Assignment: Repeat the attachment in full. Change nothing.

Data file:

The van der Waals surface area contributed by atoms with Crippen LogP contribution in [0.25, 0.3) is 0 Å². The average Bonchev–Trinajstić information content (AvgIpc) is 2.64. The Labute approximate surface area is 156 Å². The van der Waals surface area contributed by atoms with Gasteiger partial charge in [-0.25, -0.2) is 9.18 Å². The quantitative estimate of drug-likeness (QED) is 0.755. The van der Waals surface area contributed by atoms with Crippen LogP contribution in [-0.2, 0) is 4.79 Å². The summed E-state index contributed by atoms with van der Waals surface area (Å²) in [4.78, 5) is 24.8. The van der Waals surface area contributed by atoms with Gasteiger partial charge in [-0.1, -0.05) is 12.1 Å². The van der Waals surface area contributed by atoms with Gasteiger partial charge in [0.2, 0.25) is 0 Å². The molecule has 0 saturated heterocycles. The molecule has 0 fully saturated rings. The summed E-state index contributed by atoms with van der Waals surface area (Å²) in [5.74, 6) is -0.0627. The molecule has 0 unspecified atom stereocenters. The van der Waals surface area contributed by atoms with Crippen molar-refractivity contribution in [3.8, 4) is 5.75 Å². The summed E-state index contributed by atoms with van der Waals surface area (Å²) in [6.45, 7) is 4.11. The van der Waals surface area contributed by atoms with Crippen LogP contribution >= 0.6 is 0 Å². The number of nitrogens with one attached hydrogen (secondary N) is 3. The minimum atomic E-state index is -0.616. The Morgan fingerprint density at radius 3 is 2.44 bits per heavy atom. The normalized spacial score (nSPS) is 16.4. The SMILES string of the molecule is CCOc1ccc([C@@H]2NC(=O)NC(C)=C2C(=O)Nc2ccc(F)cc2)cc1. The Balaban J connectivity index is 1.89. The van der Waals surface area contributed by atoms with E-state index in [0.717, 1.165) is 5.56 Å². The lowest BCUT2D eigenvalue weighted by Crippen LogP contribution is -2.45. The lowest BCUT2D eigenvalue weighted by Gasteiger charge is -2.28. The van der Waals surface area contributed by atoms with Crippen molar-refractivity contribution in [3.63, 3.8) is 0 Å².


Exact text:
The van der Waals surface area contributed by atoms with Crippen LogP contribution in [0.25, 0.3) is 0 Å². The average Bonchev–Trinajstić information content (AvgIpc) is 2.64. The Labute approximate surface area is 156 Å². The van der Waals surface area contributed by atoms with Gasteiger partial charge in [-0.25, -0.2) is 9.18 Å². The quantitative estimate of drug-likeness (QED) is 0.755. The van der Waals surface area contributed by atoms with Crippen LogP contribution in [-0.2, 0) is 4.79 Å². The summed E-state index contributed by atoms with van der Waals surface area (Å²) in [4.78, 5) is 24.8. The van der Waals surface area contributed by atoms with Gasteiger partial charge in [-0.1, -0.05) is 12.1 Å². The van der Waals surface area contributed by atoms with Gasteiger partial charge in [0.2, 0.25) is 0 Å². The molecule has 0 saturated heterocycles. The molecule has 0 fully saturated rings. The summed E-state index contributed by atoms with van der Waals surface area (Å²) in [5.74, 6) is -0.0627. The molecule has 0 unspecified atom stereocenters. The van der Waals surface area contributed by atoms with Crippen molar-refractivity contribution in [3.8, 4) is 5.75 Å². The summed E-state index contributed by atoms with van der Waals surface area (Å²) in [6.45, 7) is 4.11. The van der Waals surface area contributed by atoms with Crippen LogP contribution >= 0.6 is 0 Å². The number of nitrogens with one attached hydrogen (secondary N) is 3. The minimum atomic E-state index is -0.616. The Morgan fingerprint density at radius 3 is 2.44 bits per heavy atom. The normalized spacial score (nSPS) is 16.4. The SMILES string of the molecule is CCOc1ccc([C@@H]2NC(=O)NC(C)=C2C(=O)Nc2ccc(F)cc2)cc1. The Balaban J connectivity index is 1.89. The van der Waals surface area contributed by atoms with E-state index in [0.717, 1.165) is 5.56 Å². The lowest BCUT2D eigenvalue weighted by Crippen LogP contribution is -2.45. The lowest BCUT2D eigenvalue weighted by Gasteiger charge is -2.28. The van der Waals surface area contributed by atoms with Crippen molar-refractivity contribution in [3.63, 3.8) is 0 Å².